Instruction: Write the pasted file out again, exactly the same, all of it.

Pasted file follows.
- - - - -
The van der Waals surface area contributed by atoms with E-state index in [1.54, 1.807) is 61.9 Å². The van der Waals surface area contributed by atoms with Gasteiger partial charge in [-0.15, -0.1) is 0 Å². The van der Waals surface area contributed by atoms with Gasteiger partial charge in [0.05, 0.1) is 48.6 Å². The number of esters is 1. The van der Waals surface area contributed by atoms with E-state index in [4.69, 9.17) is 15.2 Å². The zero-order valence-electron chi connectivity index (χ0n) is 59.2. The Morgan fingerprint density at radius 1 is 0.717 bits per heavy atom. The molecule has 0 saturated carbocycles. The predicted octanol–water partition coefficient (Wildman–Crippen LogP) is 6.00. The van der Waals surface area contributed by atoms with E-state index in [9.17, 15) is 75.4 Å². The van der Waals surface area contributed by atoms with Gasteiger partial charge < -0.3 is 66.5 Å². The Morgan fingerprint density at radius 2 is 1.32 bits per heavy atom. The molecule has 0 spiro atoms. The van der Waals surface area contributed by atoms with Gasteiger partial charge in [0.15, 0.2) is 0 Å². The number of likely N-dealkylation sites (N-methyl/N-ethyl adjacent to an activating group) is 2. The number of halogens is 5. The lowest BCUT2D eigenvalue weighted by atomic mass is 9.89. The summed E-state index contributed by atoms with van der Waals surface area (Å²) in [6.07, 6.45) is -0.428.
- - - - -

The van der Waals surface area contributed by atoms with E-state index in [1.54, 1.807) is 61.9 Å². The van der Waals surface area contributed by atoms with Gasteiger partial charge in [-0.15, -0.1) is 0 Å². The van der Waals surface area contributed by atoms with Gasteiger partial charge in [0.05, 0.1) is 48.6 Å². The number of esters is 1. The van der Waals surface area contributed by atoms with E-state index in [4.69, 9.17) is 15.2 Å². The zero-order valence-electron chi connectivity index (χ0n) is 59.2. The Morgan fingerprint density at radius 1 is 0.717 bits per heavy atom. The molecule has 0 saturated carbocycles. The predicted octanol–water partition coefficient (Wildman–Crippen LogP) is 6.00. The van der Waals surface area contributed by atoms with E-state index in [9.17, 15) is 75.4 Å². The van der Waals surface area contributed by atoms with Gasteiger partial charge < -0.3 is 66.5 Å². The Morgan fingerprint density at radius 2 is 1.32 bits per heavy atom. The molecule has 0 spiro atoms. The van der Waals surface area contributed by atoms with Gasteiger partial charge in [0.15, 0.2) is 0 Å². The number of likely N-dealkylation sites (N-methyl/N-ethyl adjacent to an activating group) is 2. The number of halogens is 5. The lowest BCUT2D eigenvalue weighted by atomic mass is 9.89. The summed E-state index contributed by atoms with van der Waals surface area (Å²) in [6.07, 6.45) is -0.428.